A significant accomplishment of my former employer, Nortel, was bringing the GSM standard from Europe to North America. GSM became the core of the Cingular/AT&T 2G network. Nortel and BellSouth launched a trial of GSM in 1997, and I signed up as a test user. Nortel provided the handset, whose OEM was Telefunken in Germany. Telefunken had 20-20 vision and abandoned the handset market shortly therafter.
Gail joined me in using GSM, and by that time Motorola was selling GSM phones. Acquired by Google, Motorola is now insignificant aside from its patent portfolio. Perhaps Google will succeed in shifting some of its Android volume from Samsung to Motorola, perhaps not.
Our next phones came Ericsson just as the Sony Ericsson joint venture spun up. Ericsson proper became the largest supplier worldwide of infrastructure products to mobile operators like AT&T, but the JV with Sony collapsed. Who expected Sony to become irrelevant to the overall consumer electronics market that it largely created?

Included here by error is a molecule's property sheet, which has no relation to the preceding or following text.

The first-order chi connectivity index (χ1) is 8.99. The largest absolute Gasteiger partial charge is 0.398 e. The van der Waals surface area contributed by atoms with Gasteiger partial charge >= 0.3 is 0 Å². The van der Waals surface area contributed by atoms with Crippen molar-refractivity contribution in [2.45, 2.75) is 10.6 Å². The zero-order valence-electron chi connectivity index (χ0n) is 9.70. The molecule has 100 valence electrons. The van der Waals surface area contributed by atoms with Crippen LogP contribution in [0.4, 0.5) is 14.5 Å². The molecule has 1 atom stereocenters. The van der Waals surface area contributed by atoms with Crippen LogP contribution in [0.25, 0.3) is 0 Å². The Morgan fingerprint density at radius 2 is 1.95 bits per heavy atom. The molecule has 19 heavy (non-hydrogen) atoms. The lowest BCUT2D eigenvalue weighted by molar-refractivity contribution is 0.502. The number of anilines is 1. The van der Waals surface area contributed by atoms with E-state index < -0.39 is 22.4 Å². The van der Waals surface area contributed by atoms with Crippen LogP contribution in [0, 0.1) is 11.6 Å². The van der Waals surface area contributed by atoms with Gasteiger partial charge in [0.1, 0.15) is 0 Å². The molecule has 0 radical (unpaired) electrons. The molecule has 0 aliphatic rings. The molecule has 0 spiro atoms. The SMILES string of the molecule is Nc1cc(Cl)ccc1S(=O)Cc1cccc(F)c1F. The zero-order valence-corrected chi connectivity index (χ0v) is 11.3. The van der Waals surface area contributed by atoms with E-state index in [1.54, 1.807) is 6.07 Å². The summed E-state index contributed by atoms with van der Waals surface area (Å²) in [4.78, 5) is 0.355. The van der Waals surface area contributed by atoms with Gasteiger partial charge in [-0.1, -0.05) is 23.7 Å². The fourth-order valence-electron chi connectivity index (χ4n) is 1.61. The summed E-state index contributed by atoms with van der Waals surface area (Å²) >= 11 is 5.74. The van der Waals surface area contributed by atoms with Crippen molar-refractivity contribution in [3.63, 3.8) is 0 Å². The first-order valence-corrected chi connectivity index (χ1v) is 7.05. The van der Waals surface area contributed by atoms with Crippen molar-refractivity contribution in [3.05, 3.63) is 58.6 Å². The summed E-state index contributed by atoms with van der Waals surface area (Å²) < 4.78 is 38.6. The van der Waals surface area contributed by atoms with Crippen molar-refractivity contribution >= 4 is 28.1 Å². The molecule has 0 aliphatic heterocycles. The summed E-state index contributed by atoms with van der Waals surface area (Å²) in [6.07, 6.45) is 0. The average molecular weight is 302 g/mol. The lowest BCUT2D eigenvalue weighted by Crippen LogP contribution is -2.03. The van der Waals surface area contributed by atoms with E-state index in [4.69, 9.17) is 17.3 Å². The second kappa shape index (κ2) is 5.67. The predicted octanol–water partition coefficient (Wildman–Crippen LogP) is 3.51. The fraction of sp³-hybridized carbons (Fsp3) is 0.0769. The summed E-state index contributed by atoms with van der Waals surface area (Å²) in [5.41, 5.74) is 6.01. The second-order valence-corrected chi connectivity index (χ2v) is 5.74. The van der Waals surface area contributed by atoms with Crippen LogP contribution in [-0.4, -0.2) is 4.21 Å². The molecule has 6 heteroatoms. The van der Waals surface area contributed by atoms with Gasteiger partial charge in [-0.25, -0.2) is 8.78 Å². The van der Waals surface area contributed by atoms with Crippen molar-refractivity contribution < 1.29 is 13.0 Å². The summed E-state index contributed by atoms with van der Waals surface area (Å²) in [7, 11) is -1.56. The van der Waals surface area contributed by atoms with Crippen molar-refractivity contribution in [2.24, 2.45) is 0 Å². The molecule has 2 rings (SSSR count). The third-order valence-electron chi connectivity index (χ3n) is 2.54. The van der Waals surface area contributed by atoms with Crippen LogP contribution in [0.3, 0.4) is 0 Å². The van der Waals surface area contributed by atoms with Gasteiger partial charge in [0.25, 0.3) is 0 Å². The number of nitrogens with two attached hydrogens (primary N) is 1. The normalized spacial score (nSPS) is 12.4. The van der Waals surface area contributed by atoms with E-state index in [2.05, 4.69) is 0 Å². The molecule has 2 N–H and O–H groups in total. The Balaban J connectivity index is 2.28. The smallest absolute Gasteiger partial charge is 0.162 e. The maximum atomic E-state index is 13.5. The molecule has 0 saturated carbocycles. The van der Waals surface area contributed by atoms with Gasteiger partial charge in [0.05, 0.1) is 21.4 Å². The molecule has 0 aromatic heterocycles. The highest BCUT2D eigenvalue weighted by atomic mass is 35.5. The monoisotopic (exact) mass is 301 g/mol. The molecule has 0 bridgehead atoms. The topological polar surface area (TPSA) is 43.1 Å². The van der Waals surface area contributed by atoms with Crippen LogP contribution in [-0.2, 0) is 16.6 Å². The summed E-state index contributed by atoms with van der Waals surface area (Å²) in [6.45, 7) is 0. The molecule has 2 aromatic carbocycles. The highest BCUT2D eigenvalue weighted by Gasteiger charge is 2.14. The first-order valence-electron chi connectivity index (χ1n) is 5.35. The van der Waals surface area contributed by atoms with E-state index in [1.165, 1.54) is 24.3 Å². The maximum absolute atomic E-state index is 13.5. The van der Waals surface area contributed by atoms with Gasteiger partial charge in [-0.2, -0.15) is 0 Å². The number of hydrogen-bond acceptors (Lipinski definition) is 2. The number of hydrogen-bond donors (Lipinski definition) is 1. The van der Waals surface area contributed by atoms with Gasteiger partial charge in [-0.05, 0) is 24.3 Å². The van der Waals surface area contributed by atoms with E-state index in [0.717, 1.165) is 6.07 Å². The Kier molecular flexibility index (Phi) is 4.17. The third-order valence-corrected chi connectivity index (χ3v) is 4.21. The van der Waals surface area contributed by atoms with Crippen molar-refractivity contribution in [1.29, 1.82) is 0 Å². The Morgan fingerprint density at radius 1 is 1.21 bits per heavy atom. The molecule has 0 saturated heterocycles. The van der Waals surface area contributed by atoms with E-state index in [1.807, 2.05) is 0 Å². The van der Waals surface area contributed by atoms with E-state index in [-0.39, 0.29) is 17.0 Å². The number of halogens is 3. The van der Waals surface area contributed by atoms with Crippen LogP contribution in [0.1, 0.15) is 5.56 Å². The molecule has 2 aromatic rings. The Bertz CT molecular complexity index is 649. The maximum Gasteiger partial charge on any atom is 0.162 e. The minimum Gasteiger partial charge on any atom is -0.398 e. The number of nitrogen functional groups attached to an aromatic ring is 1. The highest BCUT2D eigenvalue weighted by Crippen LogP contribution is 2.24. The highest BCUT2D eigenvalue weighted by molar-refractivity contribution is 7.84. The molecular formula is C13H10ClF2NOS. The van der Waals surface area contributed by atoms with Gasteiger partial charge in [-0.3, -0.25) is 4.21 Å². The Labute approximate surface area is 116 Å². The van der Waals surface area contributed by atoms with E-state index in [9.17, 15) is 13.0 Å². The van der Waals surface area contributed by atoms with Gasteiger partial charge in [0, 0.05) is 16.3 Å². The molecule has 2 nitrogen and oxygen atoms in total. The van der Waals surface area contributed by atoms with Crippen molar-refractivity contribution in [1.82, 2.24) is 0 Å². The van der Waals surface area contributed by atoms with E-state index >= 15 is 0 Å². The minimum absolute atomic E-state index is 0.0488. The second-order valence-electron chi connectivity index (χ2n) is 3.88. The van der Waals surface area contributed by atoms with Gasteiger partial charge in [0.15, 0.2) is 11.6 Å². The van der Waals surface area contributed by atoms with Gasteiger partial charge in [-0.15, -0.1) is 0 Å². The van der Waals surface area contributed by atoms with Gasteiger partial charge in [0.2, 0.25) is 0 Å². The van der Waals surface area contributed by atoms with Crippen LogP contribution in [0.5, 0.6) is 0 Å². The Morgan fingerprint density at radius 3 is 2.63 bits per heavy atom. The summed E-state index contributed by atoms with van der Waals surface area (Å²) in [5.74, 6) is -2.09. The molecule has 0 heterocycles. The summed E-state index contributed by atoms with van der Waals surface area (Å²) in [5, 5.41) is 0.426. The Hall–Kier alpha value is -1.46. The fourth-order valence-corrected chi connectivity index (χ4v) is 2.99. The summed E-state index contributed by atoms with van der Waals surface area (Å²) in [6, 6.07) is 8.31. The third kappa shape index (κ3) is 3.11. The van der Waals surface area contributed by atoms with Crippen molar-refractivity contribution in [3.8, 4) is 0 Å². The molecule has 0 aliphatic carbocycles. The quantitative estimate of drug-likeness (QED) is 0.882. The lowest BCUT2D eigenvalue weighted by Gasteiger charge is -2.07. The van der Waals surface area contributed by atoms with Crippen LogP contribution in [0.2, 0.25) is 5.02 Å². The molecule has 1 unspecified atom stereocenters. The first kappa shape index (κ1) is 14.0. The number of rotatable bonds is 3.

We then turned to Siemens, another German company; they focused on the low-end of the market, dumb phones which were in demand from third-world countries at that time. But Siemens discovered that it's impossible to compete with the Chinese in low-end electronics and exited the market.
Next for us came Nokia, who provided our last dumb phones before we adopted iPhones and Galaxys. Nokia, like its predecessors in my story, lost its way and has become merely a manufacturing operation for Microsoft who are desperate to win traction for Windows Phone.
Mobile phones are such a tough business! What are the odds that 15 years from now, Apple and Google/Samsung will still have a duopoly? Less than 50%, I believe.
P.S. And now we're about to see what happens with smart watches.